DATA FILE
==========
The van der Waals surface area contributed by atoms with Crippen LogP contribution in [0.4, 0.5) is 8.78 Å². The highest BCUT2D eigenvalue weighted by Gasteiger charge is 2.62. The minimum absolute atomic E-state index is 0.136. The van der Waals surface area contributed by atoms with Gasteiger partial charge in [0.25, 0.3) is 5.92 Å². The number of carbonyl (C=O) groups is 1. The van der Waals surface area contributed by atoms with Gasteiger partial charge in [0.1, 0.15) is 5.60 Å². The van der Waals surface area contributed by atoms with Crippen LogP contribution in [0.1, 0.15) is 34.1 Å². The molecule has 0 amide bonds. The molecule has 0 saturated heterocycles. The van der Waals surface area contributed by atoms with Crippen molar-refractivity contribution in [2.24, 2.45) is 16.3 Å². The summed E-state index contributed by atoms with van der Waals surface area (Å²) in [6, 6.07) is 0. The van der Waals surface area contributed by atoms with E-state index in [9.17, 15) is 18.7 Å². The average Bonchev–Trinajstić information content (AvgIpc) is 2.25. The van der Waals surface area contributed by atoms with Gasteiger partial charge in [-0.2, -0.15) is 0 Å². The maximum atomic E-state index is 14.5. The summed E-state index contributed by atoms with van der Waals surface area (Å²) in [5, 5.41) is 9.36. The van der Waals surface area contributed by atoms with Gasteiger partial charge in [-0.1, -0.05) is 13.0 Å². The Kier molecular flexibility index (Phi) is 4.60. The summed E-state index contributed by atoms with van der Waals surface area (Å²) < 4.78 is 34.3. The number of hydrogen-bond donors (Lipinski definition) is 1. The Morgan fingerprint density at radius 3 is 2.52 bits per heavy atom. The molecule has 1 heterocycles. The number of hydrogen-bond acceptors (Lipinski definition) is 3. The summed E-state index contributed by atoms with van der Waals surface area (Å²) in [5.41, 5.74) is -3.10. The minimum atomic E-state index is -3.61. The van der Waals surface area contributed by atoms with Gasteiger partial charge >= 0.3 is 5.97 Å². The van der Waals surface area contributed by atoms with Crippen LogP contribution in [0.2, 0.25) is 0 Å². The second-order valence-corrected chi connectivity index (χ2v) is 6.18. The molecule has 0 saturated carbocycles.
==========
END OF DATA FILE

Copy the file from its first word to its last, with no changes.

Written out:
The van der Waals surface area contributed by atoms with Crippen LogP contribution in [0.4, 0.5) is 8.78 Å². The highest BCUT2D eigenvalue weighted by Gasteiger charge is 2.62. The minimum absolute atomic E-state index is 0.136. The van der Waals surface area contributed by atoms with Gasteiger partial charge in [0.25, 0.3) is 5.92 Å². The number of carbonyl (C=O) groups is 1. The van der Waals surface area contributed by atoms with Gasteiger partial charge in [0.1, 0.15) is 5.60 Å². The van der Waals surface area contributed by atoms with Crippen LogP contribution in [0.1, 0.15) is 34.1 Å². The molecule has 0 amide bonds. The molecule has 0 saturated heterocycles. The van der Waals surface area contributed by atoms with Crippen molar-refractivity contribution in [2.24, 2.45) is 16.3 Å². The summed E-state index contributed by atoms with van der Waals surface area (Å²) in [6, 6.07) is 0. The van der Waals surface area contributed by atoms with E-state index in [9.17, 15) is 18.7 Å². The average Bonchev–Trinajstić information content (AvgIpc) is 2.25. The van der Waals surface area contributed by atoms with Gasteiger partial charge in [-0.2, -0.15) is 0 Å². The maximum atomic E-state index is 14.5. The summed E-state index contributed by atoms with van der Waals surface area (Å²) in [5, 5.41) is 9.36. The van der Waals surface area contributed by atoms with Gasteiger partial charge in [-0.1, -0.05) is 13.0 Å². The Kier molecular flexibility index (Phi) is 4.60. The summed E-state index contributed by atoms with van der Waals surface area (Å²) < 4.78 is 34.3. The number of hydrogen-bond donors (Lipinski definition) is 1. The Morgan fingerprint density at radius 3 is 2.52 bits per heavy atom. The molecule has 1 heterocycles. The number of hydrogen-bond acceptors (Lipinski definition) is 3. The summed E-state index contributed by atoms with van der Waals surface area (Å²) in [5.41, 5.74) is -3.10. The minimum atomic E-state index is -3.61. The van der Waals surface area contributed by atoms with Gasteiger partial charge >= 0.3 is 5.97 Å². The van der Waals surface area contributed by atoms with Crippen LogP contribution in [0.2, 0.25) is 0 Å². The second-order valence-corrected chi connectivity index (χ2v) is 6.18. The molecule has 0 saturated carbocycles.